Posted May 17 2018

Filmworker - This Kubrick-centric Movie Rocks

Dir: Tony Zierra

Starring Leon Vitali, Ryan O'Neal, Danny Lloyd, Matthew Modine, R Lee Ermey, Stellan Skarsgard

Or – “How the blonde one from The Fenn Street Gang gave up acting and devoted the rest of his life to serving Stanley Kubrick.”

Leon Vitali, who admittedly now looks like Keith Richards’ more hard living older brother, has had something of a remarkable life. A heartthrob young British actor on such TV “classics” as Please Sir! and its sequel, The Fenn Street Gang, who once graced the cover of Look In comic, he then found himself cast in Kubrick’s Barry Lyndon. And connected with the elusive, reclusive auteur in such a manner that he gave everything up to devote his life to the maestro. Full Metal Jacket’s Matthew Modine describes him here as a moth drawn inexorably to Kubrick’s flame, and it’s easy to see it that way from Zierra’s engrossing film portrait. But there is more to Vitali than just a besotted follower. He devoted himself to learning whatever Kubrick demanded (and demanded is the world) of him, from colour grading his movies, to finding Danny Lloyd to play Danny Torrance in The Shining, to looking after his dogs – whatever Kubrick needed, he turned to Vitali to provide. And given that obsessive nature of the director, it becomes more and more clear as you watch Filmworker, that maybe he wouldn’t have been free to make his movies had he not had someone there to pick up the pieces of minutiae that he clearly needed to have control over.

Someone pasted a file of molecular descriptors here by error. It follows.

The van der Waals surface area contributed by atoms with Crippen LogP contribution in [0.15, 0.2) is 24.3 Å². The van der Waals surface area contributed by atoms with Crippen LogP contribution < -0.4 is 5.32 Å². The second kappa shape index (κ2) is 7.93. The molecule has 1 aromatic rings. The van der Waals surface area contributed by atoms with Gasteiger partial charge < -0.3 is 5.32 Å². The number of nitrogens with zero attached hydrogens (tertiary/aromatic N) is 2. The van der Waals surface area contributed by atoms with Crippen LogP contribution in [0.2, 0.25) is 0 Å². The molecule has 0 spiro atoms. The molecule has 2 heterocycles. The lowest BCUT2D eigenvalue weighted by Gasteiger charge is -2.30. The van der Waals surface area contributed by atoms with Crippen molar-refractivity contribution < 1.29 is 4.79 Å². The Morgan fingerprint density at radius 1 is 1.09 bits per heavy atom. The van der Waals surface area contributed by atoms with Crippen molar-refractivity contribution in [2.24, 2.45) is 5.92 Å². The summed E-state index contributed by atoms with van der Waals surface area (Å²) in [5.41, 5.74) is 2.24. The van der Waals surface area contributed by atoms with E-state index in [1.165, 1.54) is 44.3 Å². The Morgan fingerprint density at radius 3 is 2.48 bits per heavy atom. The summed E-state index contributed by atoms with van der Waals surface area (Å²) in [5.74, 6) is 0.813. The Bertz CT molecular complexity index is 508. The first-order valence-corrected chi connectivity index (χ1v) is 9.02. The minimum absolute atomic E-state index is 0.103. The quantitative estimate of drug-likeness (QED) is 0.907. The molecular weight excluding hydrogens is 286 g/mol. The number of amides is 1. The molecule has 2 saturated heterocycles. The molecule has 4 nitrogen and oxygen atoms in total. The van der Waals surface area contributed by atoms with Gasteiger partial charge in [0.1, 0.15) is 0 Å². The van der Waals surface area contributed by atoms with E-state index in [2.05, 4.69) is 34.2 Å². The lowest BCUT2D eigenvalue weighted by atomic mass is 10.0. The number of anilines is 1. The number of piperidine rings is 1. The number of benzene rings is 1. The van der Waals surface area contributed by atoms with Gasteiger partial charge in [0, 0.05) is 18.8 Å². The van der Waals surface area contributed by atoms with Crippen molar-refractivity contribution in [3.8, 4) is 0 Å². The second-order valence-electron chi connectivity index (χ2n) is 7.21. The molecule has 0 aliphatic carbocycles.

Zierra’s film features brief talking heads moments with Ryan O’Neal, Modine, R Lee Ermey and more, but it benefits hugely from the time it spends in the company of Vitali himself. Now older, now certainly wearier, he is nonetheless a charming man who still holds loyal to what he clearly saw as his life’s calling. Some do indeed come to serve.

Although the film suggests that Vitali’s role in Kubrick’s remaining legacy has been unjustly sidelined, there is no bitterness in him. Despite the cantankerous nature of Kubrick and his blinkered vision to the real-life needs of all those around (“Take 138 anyone?”) Vitali clearly had a deep and abiding platonic love for the man he became a “filmworker” for. And that love rightly shines through this fascinating movie.

Plus, it really makes you want to go and see Barry Lyndon again right away. And that’s never a bad thing.


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